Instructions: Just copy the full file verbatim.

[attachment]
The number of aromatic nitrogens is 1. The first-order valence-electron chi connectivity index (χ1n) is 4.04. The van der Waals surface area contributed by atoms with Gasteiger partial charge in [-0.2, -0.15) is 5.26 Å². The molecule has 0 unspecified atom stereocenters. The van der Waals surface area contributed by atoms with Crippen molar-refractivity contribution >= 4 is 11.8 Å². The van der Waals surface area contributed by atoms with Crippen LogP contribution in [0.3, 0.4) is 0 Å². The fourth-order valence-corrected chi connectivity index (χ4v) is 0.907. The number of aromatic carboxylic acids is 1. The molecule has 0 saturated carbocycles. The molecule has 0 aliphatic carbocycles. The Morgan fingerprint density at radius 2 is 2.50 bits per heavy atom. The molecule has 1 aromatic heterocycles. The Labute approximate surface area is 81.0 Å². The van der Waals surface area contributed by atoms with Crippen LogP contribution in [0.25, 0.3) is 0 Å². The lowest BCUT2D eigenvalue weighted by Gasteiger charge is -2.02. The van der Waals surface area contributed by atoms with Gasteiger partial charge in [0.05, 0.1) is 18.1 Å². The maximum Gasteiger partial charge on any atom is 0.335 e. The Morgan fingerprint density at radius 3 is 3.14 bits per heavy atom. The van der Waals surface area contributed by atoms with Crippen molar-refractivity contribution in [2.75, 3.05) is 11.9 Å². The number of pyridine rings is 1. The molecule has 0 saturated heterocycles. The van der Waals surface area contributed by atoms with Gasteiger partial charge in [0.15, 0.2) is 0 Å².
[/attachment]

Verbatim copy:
The number of aromatic nitrogens is 1. The first-order valence-electron chi connectivity index (χ1n) is 4.04. The van der Waals surface area contributed by atoms with Gasteiger partial charge in [-0.2, -0.15) is 5.26 Å². The molecule has 0 unspecified atom stereocenters. The van der Waals surface area contributed by atoms with Crippen molar-refractivity contribution >= 4 is 11.8 Å². The van der Waals surface area contributed by atoms with Crippen LogP contribution in [0.3, 0.4) is 0 Å². The fourth-order valence-corrected chi connectivity index (χ4v) is 0.907. The number of aromatic carboxylic acids is 1. The molecule has 0 saturated carbocycles. The molecule has 0 aliphatic carbocycles. The Morgan fingerprint density at radius 2 is 2.50 bits per heavy atom. The molecule has 1 aromatic heterocycles. The Labute approximate surface area is 81.0 Å². The van der Waals surface area contributed by atoms with Crippen LogP contribution in [0.25, 0.3) is 0 Å². The lowest BCUT2D eigenvalue weighted by Gasteiger charge is -2.02. The van der Waals surface area contributed by atoms with Gasteiger partial charge in [0.05, 0.1) is 18.1 Å². The maximum Gasteiger partial charge on any atom is 0.335 e. The Morgan fingerprint density at radius 3 is 3.14 bits per heavy atom. The van der Waals surface area contributed by atoms with Crippen molar-refractivity contribution in [2.75, 3.05) is 11.9 Å². The number of pyridine rings is 1. The molecule has 0 saturated heterocycles. The van der Waals surface area contributed by atoms with Gasteiger partial charge in [0.15, 0.2) is 0 Å².